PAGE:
Week 5: thinking about soil, dirt, and the concept of “dirty.”

My mom would tell me to never sit on the ground if I had another choice. The ground was dirty, dirty, dirty. My mom, by American standards, is a germaphobe. When I’d come home from school or from walking around the city, she would always tell me to switch into my “at-home” clothes. When I first came to the U.S., my mom advised me to always wash my hands before eating lunch. And when I ate pizza with the only public school utensil ever given to us, the spork, I was laughed at. I didn’t put my bookbag on the floor until a few months in, when I noticed that all the other kids did it, and they seemed to have survived the dirty floors and grounds. I experienced a culture shock of sorts too when I came to college and noticed that friends sat on each other’s beds when they¬† dropped by for a visit in dorm rooms. The first time a friend sat on my bed, I cringed a little, but said nothing.

Over time, I adjusted to these practices that mom would never have approved of (and still, to a certain extent, doesn’t) and assimilated. But even if my mom were not a germaphobe, I still feel like the dominant cultures by which I am surrounded and immersed in do not look upon dirt in an entirely positive way. I rarely notice the grounds and soils I stand and walk upon unless I were about to fall, or if, after a heavy rain, I had to avoid puddles and extremely muddy spots. And, with all our technological advances, we have very little dirt roads left–it’s all cement, asphalt, paved more or less evenly–dead-looking.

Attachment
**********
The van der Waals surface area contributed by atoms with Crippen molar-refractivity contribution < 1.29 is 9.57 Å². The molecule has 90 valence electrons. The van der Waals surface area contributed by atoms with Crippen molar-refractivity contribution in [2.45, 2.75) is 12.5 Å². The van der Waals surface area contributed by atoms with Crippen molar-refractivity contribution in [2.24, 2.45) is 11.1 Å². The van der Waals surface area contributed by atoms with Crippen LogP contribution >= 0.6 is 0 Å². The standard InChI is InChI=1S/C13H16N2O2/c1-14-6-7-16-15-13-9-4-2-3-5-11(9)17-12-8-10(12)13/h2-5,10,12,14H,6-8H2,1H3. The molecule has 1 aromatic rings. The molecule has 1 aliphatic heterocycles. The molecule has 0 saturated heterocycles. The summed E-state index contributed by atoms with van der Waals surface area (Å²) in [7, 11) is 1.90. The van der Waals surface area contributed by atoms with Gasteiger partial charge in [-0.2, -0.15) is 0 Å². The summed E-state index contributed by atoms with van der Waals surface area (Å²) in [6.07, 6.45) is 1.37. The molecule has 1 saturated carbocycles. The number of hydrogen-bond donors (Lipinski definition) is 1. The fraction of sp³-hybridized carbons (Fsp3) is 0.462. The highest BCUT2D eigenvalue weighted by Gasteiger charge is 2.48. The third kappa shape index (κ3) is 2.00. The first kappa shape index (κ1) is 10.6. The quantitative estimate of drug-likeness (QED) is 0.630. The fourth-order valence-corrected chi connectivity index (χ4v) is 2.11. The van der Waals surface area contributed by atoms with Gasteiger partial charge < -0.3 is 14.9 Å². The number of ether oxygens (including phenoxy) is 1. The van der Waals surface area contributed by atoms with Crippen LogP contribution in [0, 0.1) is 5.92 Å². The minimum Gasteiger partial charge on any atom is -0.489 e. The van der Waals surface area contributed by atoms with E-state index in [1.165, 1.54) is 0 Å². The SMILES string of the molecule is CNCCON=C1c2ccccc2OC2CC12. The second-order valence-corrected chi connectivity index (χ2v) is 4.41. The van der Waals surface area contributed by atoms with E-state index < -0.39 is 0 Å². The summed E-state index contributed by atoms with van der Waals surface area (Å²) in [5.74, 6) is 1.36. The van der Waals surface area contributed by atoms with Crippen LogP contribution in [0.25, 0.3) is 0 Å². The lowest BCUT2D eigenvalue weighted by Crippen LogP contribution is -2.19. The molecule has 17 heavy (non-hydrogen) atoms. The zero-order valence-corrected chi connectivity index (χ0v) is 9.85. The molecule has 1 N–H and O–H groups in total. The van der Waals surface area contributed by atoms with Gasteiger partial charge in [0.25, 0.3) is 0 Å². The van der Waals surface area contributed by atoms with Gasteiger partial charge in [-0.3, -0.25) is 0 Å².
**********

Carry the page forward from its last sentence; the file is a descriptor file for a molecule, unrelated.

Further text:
I don’t think I’ve ever appreciated soil before I experienced farm life this summer. I didn’t quite enjoy the sporadic film of dirt on my skin after some hours in the field, but I didn’t mind it either. There was something authentic about getting my hands (and knees and shirts and hair and face) dirty while working. I would even pick a a fallen grape tomato off the ground and slightly brush it against my shirt, then eat it. I didn’t think of it as “dirty” the way cities are “dirty”–it was simply natural and organic, the way food should be. After two days of work, the grooved prints in my fingertips trapped the dirt permanently that Melody called it “permadirt.” No matter how many washings I subjected my hands to, the dirt stayed put. And it was fine. I came to like the way my fingers looked–cracked, dry and dirty fingertips were proof that I had really worked.

But even so, I still had the urge to wipe away traces of dirt on myself, unconsciously begin to clean my fingernails of the soil trapped underneath.

This entry was posted in Emotional autobiography, June Xie, Observation, Self-observation, Soil and stone. Bookmark the permalink.